Created by legislation signed in 1980 by President Carter, the Martin Luther King National Historic Site continues to promote peaceful approaches to change in our country and honors one of the world’s greatest civil rights leaders.
As a teenager living in Europe, I had an opportunity to learn about World War II firsthand, from touring Anne Frank’s house in Amsterdam to standing among thousands of white crosses overlooking the beaches of Normandy. But the most human experience of all was visiting the Dachau Concentration Camp near Munich, Germany where more than 32,000 men, women, and children were murdered by Nazis.
In Atlanta, the Martin Luther King Jr National Historic Site provided a similar human experience, reinforcing that people should be judged by the content of their character, and not the color of their skin.
Created by legislation signed in 1980 by President Carter — the only US President who never dropped a bomb and never went to war — this national historic site continues to promote peaceful approaches to change in our country and honors one of the world’s greatest civil rights leaders. There is no fee to visit the Martin Luther King Jr National Historic Site, including MLK’s birth home and the Ebenezer Baptist Church.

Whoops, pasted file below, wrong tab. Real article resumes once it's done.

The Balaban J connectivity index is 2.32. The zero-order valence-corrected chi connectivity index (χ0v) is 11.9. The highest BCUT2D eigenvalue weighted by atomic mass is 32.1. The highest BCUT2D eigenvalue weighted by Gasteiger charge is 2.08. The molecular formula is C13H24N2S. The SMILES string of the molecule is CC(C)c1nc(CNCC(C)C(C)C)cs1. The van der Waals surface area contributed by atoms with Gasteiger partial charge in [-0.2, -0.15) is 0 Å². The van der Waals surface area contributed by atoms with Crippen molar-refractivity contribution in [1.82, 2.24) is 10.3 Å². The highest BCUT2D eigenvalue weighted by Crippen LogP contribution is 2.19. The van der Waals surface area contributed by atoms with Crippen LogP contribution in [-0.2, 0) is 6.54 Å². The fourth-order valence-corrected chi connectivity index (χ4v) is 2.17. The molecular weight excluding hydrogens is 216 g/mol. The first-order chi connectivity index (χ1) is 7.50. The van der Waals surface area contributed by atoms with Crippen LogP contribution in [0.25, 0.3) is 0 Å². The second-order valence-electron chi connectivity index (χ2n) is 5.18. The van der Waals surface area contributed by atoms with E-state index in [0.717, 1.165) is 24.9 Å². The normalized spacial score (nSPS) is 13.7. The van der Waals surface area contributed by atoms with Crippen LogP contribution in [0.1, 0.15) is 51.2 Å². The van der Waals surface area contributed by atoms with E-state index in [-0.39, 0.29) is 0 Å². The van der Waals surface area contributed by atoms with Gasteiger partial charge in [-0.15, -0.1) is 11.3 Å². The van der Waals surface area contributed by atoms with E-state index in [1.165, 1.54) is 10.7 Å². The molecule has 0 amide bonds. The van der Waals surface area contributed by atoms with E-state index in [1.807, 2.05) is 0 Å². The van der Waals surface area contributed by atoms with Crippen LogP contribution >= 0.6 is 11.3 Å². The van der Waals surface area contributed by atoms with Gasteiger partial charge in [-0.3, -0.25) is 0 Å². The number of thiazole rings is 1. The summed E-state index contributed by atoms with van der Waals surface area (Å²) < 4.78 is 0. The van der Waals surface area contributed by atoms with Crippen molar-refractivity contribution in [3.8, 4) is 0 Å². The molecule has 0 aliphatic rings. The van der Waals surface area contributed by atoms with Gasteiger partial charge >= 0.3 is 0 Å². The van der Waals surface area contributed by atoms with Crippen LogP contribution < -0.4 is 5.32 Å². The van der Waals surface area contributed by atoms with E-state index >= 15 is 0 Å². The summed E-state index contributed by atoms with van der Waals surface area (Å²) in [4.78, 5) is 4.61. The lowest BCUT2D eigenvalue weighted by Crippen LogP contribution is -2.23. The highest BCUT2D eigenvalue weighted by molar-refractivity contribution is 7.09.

Pro Tip: If you also want to tour MLK’s birth home, be sure to pick those up right when the National Historic Site opens, because they go quickly!
Children of Courage Exhibit
Geared toward younger children, like Louise, this exhibit helps kids understand the humiliating unfairness of segregation and appreciate the courage of the children who participated in the Civil Rights Movement.
Pro Tip: Follow this itinerary based upon the time you have available to visit the Martin Luther King National Historic Site, from an express visit of 30 minutes to a leisurely visit of up to four hours.
Inspired by India’s Mahatma Gandhi, Martin Luther King Jr focused on peaceful protests. On the surface, peaceful protest may sound easy, but I believe it’s much harder than it seems. Imagine continuing to stand your ground for peaceful protest, rather than fight back, when you’re a young black woman sitting at a whites only lunch counter while other patrons shout obscenities at you, pour hot coffee in your lap, or slap you. Imagine staying calm and not fighting back as a young black student when police turn water cannons and attack dogs on you.
Pro Tip: From the History channel, here are ten things you may not know about Martin Luther King, Jr.
What about you? Have you visited the Martin Luther King Jr National Historic Site? Share your thoughts in the comments below!